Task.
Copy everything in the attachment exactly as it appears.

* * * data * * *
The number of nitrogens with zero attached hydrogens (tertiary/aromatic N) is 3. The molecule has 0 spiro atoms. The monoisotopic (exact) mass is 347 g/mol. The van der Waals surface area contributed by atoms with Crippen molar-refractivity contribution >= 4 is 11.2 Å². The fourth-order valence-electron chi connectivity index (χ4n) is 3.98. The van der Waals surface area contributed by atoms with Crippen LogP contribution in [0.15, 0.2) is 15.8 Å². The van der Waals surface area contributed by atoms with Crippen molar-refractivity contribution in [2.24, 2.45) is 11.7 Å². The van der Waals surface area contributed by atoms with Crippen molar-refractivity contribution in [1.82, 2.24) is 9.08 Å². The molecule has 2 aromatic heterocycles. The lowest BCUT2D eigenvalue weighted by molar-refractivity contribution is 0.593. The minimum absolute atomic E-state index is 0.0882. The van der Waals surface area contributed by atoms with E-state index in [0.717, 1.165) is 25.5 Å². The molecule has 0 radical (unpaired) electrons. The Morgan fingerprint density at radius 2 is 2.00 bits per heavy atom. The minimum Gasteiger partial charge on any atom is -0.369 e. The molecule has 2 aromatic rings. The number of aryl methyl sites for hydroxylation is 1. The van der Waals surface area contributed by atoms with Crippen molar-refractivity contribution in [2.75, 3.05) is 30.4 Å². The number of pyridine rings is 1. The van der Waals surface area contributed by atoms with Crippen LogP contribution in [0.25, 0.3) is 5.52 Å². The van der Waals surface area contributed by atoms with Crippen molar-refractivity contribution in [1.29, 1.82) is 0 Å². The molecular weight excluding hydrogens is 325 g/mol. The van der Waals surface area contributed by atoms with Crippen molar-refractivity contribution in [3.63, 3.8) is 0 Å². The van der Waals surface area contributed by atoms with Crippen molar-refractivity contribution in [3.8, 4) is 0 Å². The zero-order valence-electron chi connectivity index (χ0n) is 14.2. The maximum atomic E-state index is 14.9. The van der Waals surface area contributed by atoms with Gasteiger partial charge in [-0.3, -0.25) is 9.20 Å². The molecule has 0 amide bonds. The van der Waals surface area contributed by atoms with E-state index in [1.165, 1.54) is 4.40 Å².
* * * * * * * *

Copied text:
The number of nitrogens with zero attached hydrogens (tertiary/aromatic N) is 3. The molecule has 0 spiro atoms. The monoisotopic (exact) mass is 347 g/mol. The van der Waals surface area contributed by atoms with Crippen molar-refractivity contribution >= 4 is 11.2 Å². The fourth-order valence-electron chi connectivity index (χ4n) is 3.98. The van der Waals surface area contributed by atoms with Crippen LogP contribution in [0.15, 0.2) is 15.8 Å². The van der Waals surface area contributed by atoms with Crippen molar-refractivity contribution in [2.24, 2.45) is 11.7 Å². The van der Waals surface area contributed by atoms with Crippen molar-refractivity contribution in [1.82, 2.24) is 9.08 Å². The molecule has 2 aromatic heterocycles. The lowest BCUT2D eigenvalue weighted by molar-refractivity contribution is 0.593. The minimum absolute atomic E-state index is 0.0882. The van der Waals surface area contributed by atoms with E-state index in [0.717, 1.165) is 25.5 Å². The molecule has 0 radical (unpaired) electrons. The Morgan fingerprint density at radius 2 is 2.00 bits per heavy atom. The minimum Gasteiger partial charge on any atom is -0.369 e. The molecule has 2 aromatic rings. The number of aryl methyl sites for hydroxylation is 1. The van der Waals surface area contributed by atoms with Crippen molar-refractivity contribution in [2.75, 3.05) is 30.4 Å². The number of pyridine rings is 1. The van der Waals surface area contributed by atoms with Crippen LogP contribution in [0.25, 0.3) is 5.52 Å². The van der Waals surface area contributed by atoms with Crippen molar-refractivity contribution in [1.29, 1.82) is 0 Å². The molecular weight excluding hydrogens is 325 g/mol. The van der Waals surface area contributed by atoms with Crippen molar-refractivity contribution in [3.63, 3.8) is 0 Å². The van der Waals surface area contributed by atoms with Crippen molar-refractivity contribution in [3.8, 4) is 0 Å². The zero-order valence-electron chi connectivity index (χ0n) is 14.2. The maximum atomic E-state index is 14.9. The van der Waals surface area contributed by atoms with Gasteiger partial charge in [-0.3, -0.25) is 9.20 Å². The molecule has 0 amide bonds. The van der Waals surface area contributed by atoms with E-state index in [1.165, 1.54) is 4.40 Å².